Goldman Sachs takes a look at what a US-China trade deal might look like
Going forward, the process to reach a trade deal could take place in three phases, Goldman said.
Most immediately, U.S. and Chinese officials are likely to continue meeting over the next few weeks to work out differences on the outstanding issues.
The second phase will likely result in a Trump-Xi meeting in late March where unresolved issues are ironed out, said the investment bank.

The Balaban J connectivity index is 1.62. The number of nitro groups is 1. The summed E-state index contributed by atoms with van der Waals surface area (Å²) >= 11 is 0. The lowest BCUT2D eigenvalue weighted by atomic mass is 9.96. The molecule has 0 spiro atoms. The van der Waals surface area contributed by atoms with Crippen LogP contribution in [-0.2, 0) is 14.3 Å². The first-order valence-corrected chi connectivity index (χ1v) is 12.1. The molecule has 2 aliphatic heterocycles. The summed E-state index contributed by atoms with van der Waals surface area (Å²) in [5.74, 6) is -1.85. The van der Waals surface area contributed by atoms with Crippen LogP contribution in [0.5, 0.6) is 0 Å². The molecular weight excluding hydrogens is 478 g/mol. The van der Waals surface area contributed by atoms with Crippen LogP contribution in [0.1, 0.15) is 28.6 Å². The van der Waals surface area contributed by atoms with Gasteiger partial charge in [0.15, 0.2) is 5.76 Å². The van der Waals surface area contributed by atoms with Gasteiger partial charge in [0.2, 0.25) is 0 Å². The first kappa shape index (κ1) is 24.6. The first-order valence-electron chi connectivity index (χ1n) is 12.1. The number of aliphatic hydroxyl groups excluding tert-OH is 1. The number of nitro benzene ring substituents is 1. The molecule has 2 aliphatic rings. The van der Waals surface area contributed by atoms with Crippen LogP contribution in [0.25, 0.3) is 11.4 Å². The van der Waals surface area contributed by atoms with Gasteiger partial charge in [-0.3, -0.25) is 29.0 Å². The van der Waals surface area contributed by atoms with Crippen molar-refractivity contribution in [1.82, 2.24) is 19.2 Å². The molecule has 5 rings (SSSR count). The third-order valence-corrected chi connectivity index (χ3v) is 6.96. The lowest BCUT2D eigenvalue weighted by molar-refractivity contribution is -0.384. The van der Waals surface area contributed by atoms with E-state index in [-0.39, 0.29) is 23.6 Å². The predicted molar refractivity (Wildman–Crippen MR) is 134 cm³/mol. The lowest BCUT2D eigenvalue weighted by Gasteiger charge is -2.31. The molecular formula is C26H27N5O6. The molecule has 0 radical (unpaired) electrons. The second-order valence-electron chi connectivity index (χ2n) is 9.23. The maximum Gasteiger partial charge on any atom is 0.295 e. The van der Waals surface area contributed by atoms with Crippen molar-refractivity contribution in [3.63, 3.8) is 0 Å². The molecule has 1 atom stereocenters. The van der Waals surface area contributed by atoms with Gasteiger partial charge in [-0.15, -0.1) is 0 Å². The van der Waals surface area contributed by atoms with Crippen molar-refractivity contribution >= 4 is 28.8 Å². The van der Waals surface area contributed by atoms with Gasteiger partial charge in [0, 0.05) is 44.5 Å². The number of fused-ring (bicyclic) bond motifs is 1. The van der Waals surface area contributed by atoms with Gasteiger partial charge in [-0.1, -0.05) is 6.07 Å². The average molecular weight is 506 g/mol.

If the Florida meeting takes place, Goldman predicts there would be a 75 percent probability that the two presidents announce a formal agreement of some kind.
The ongoing negotiations have included thorny issues between both countries, such as enforcing punishment for intellectual property theft, technology transfer and structural reforms related to trade and economic policies.
“That said, we expect that whatever is agreed at that point will lack specifics in many areas and that additional technical work will still need to be done after the presidential meeting takes places,” it said in the report.
The third phase — which would be the most unclear in the outcome — is enforcing of the agreement, where the issue of tariff rates will raise some uncertainty, said Goldman Sachs in its report.